Former Israeli Ambassador warns U.S. colleges are creating anti-American citizens
In order for America to be a strong nation again, it must first address universities teaching students to be anti-American, says Michael Oren.
Former Israel Ambassador Michael Oren says the U.S. may someday have faith again in its institutions but there are immediate obstacles – "not the least of which is that the elite universities in the United States produce graduates who don't necessarily believe in the United States."
Oren, who was Israel's ambassador the U.S. from 2009 to 2013, offered the observation Thursday on the "John Solomon Reports" podcast when asked whether Americans will be able to stop the infighting and make their nation strong again.
"Yes, but there are great obstacles," Oren replied. "There are obstacles that were beginning to emerge in the 1970s, but have come, you know, full blossom, not the least of which is that the elite universities in the United States produce graduates who don't necessarily believe in the United States."
He also questioned whether such schools "think that the United States is ... an exceptional country that's worth defending and fighting for, or that it has a mission to be the leader of the free world."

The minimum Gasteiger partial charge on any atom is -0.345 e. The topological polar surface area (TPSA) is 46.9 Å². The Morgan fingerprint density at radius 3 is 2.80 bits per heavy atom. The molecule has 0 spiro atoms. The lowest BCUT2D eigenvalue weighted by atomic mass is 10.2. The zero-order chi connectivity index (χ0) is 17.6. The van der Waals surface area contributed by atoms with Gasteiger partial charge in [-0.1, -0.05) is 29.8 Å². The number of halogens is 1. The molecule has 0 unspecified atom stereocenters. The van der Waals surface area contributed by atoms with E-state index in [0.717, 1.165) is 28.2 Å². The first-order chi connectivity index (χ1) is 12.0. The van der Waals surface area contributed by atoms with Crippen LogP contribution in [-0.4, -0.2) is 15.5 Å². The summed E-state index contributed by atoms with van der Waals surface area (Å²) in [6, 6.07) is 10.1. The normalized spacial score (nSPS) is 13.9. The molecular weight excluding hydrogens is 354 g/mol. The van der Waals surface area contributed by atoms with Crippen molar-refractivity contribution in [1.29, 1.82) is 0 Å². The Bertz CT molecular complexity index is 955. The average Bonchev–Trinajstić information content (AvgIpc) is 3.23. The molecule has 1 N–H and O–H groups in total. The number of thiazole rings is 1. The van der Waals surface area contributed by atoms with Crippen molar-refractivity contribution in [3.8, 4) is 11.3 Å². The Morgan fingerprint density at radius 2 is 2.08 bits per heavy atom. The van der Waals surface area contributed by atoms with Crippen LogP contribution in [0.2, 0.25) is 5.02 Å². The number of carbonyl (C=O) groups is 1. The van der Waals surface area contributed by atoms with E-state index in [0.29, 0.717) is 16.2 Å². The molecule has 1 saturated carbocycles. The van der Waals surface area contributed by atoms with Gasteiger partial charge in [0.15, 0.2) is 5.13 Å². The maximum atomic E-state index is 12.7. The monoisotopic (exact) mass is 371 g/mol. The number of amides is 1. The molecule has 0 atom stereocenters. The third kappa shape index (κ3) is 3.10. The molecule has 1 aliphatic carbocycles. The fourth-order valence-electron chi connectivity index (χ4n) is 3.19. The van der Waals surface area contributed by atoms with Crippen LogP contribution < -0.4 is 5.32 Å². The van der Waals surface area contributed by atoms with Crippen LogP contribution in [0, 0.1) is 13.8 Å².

"For a country like Israel or a country like Japan, Germany, South Korea, an America that believes in itself and believes in its global mission was actually essential to our strategic outlook to our defense, and we have to rethink that," said Oren, reflecting on his time as a diplomat.
He said the challenge "afoot in the United States [has] nothing to do with the Middle East" or East Asia.
"It has to do with what's going on internally," Oren said. "A country that right now, we see, that can't figure out how best to police itself, is not going to be busy policing the world, and is not in a position to project major power almost anywhere, almost any circumstances.
"So that is a very big difference from, say, the early '70s, because the United States, you know, then turned around and waged a successful first Gulf War. And plus, you know, operations in the Caribbean, were able to project power and then win the Cold War."